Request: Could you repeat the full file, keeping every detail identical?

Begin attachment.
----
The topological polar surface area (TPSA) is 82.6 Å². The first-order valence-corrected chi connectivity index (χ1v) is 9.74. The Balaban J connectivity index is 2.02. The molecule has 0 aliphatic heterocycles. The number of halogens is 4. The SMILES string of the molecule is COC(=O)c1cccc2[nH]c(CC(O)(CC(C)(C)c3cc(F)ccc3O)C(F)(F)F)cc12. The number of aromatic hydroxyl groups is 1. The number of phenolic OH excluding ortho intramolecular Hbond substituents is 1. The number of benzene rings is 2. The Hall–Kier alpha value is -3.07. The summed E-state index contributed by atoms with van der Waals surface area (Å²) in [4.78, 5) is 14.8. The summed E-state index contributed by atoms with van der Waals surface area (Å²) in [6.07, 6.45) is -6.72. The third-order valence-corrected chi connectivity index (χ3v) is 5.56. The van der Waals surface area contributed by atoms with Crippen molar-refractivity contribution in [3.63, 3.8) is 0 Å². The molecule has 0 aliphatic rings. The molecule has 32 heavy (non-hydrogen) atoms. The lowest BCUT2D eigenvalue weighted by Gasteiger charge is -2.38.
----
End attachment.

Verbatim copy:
The topological polar surface area (TPSA) is 82.6 Å². The first-order valence-corrected chi connectivity index (χ1v) is 9.74. The Balaban J connectivity index is 2.02. The molecule has 0 aliphatic heterocycles. The number of halogens is 4. The SMILES string of the molecule is COC(=O)c1cccc2[nH]c(CC(O)(CC(C)(C)c3cc(F)ccc3O)C(F)(F)F)cc12. The number of aromatic hydroxyl groups is 1. The number of phenolic OH excluding ortho intramolecular Hbond substituents is 1. The number of benzene rings is 2. The Hall–Kier alpha value is -3.07. The summed E-state index contributed by atoms with van der Waals surface area (Å²) in [4.78, 5) is 14.8. The summed E-state index contributed by atoms with van der Waals surface area (Å²) in [6.07, 6.45) is -6.72. The third-order valence-corrected chi connectivity index (χ3v) is 5.56. The van der Waals surface area contributed by atoms with Crippen molar-refractivity contribution in [3.63, 3.8) is 0 Å². The molecule has 0 aliphatic rings. The molecule has 32 heavy (non-hydrogen) atoms. The lowest BCUT2D eigenvalue weighted by Gasteiger charge is -2.38.